Completing the establishment and staffing of the ECB Banking Supervision was of course a priority. For this purpose, we have managed to attract a diverse range of excellent people. Many of our supervisors come from the NCAs. They have brought knowledge about supervisory methods and practices in the nineteen member countries to the SSM. Other supervisors were previously employed by the banks. They bring first-hand experience of the business of banks. Lastly, some of our staff were already working at the ECB, but on the central banking side. They bring very valuable institutional knowledge about the ECB, as well as a macroprudential perspective to our supervision. These diverse teams of supervisors work closely with supervisors of the NCAs in the so-called Joint Supervisory Teams or – an acronym which has become very well known by now – the “JSTs”.
The concept of JSTs, which directly supervise the significant institutions, is both a cornerstone and a symbol of the SSM. We have a JST in place for each banking group; JSTs are composed of ECB and NCA staff and are managed by a coordinator located at the ECB in Frankfurt. The JSTs form the link between the ECB and the NCAs. They are essential in achieving the SSM’s aim of maintaining proximity and close contact with the banks. They operate according to the principles that we have agreed upon: we aim at being a tough and fair supervisor, dedicated to ensuring a level playing field among SSM banks, while recognising the need for a certain degree of proportionality. Our other business areas also work closely with the NCAs. The Directorate General in charge of the indirect supervision of the “less significant institutions” (or LSIs) maintains oversight over the NCAs’ work on LSIs, to ensure consistency of supervisory standards and to intervene whenever the situation requires. Our “horizontal” DG which plays a key role in promoting harmonised practices and a state-of-the-art supervisory approach draws on networks pooling together ECB and NCA staff, mirroring to some extent the concept of the JSTs.
Overall, in addition to around 800 supervisors in Frankfurt, we draw on another 2,000 supervisory staff in the 19 euro area countries. On top of being involved in the JSTs, national supervisors directly supervise the remaining 3,500 euro area banks and implement the supervisory guidance and best practices that we agree upon at the European level. While we benefit from the national experience and expertise of the local supervisors, the fact that supervisory policy decisions are made at the European level guarantees the absence of political influence and national capture. We have combined all these strengths to create a unique form of integrated cooperation, which could inspire other current and future European bodies.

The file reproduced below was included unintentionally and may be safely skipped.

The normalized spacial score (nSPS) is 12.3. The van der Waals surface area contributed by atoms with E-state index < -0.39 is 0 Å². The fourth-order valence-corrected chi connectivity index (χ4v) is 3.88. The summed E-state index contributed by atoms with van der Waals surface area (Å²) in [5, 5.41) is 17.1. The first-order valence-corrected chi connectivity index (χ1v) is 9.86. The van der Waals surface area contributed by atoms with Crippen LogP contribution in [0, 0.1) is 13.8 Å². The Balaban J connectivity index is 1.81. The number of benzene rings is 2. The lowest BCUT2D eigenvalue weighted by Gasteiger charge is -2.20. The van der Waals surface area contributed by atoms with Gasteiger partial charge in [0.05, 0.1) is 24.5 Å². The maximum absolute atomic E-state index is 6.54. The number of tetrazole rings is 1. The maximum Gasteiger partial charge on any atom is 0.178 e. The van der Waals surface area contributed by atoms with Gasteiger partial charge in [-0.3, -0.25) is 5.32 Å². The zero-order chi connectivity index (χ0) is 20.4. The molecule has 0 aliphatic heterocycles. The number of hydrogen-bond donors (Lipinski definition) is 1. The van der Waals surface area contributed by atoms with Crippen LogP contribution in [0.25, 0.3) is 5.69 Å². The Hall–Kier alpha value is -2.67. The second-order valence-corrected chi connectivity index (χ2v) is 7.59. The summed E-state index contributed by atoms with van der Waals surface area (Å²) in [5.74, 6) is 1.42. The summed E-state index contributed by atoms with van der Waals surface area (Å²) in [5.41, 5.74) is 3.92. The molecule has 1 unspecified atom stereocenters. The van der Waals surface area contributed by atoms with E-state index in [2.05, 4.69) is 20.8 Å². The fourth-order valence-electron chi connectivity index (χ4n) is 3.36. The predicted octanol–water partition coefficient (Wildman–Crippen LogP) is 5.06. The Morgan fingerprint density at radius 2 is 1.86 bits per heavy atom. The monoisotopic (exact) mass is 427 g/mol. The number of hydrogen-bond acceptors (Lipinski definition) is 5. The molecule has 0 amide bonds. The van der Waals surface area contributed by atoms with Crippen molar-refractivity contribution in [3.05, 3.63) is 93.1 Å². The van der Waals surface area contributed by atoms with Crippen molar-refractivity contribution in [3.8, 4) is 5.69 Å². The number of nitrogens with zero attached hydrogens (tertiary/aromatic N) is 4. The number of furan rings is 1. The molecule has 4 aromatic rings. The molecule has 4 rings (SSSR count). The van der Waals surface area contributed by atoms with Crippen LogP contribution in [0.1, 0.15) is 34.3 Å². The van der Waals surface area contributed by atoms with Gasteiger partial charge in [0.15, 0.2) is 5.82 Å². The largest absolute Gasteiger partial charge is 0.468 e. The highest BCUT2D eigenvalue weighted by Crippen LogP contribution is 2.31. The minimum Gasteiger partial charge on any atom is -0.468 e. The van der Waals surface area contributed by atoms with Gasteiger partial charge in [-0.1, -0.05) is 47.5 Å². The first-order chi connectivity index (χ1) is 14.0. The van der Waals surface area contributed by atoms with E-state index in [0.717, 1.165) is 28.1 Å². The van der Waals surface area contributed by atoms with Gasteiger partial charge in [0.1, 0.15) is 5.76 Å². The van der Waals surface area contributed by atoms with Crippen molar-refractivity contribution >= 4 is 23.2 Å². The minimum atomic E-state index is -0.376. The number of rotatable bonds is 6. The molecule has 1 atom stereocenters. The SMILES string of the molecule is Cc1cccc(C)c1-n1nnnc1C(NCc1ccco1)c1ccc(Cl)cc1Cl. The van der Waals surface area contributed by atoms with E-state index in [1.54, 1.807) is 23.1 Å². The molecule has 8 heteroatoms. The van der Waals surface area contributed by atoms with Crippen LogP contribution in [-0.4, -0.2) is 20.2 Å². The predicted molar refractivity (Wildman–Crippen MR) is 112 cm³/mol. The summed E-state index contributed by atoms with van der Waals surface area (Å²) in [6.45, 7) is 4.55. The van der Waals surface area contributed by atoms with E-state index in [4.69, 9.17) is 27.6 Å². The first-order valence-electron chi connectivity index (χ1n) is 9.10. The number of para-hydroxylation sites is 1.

One of the major assets of the SSM is the capacity to compare banks’ situations across countries through benchmarking, peer reviews and horizontal functions. We are devoted to tough supervision and we strive to be fair and even-handed in our actions, while avoiding a one-size-fits-all supervisory approach. By balancing uniform supervisory anchor points with constrained supervisory judgement, we ensure both consistency across institutions and supervision tailored to banks’ specific circumstances. With this approach, we also accommodate banking diversity, which I consider very desirable from a financial stability perspective.
As we say, “experience is the best teacher”. In this respect our first year has been particularly intense. Allow me to highlight some concrete examples where the leap forwards in terms of efficiency and consistency of European banking supervision has been particularly impressive.
The first example is our full round of annual supervisory assessments of the banks – the so-called “Supervisory Review and Evaluation Process” or SREP. Because we were only about two months into operations, the first assessment round performed by the ECB in 2014 was still mostly based on the methodology formerly applied by the national supervisors. But I am proud to say that the 2015 round has been done – and is actually being finalised right now – under a common methodology that was developed by us at the ECB in close cooperation with the 19 national supervisors and with the European Banking Authority. This exercise is clearly showing the positive impact of a more harmonised approach: consistency has been improved with regard to the assessment of risks and, in the end, with regard to the level of capital requirements.
One of the main challenges this year has been to adequately play our role in the Greek crisis. We are of course not the only institution that is involved here. As a banking supervisor, it is up to us to make sure that Greek banks are stable and healthy, because only a healthy Greek banking sector can play a positive role in getting the Greek economy back on track. Throughout the summer, we have been very closely monitoring the situation and preparing for supervisory action in case of need. We have also conducted a comprehensive assessment of the Greek significant institutions, which contributed to the determination of the recapitalisation needs. The SSM will play its part in ensuring that this recapitalisation is completed on time.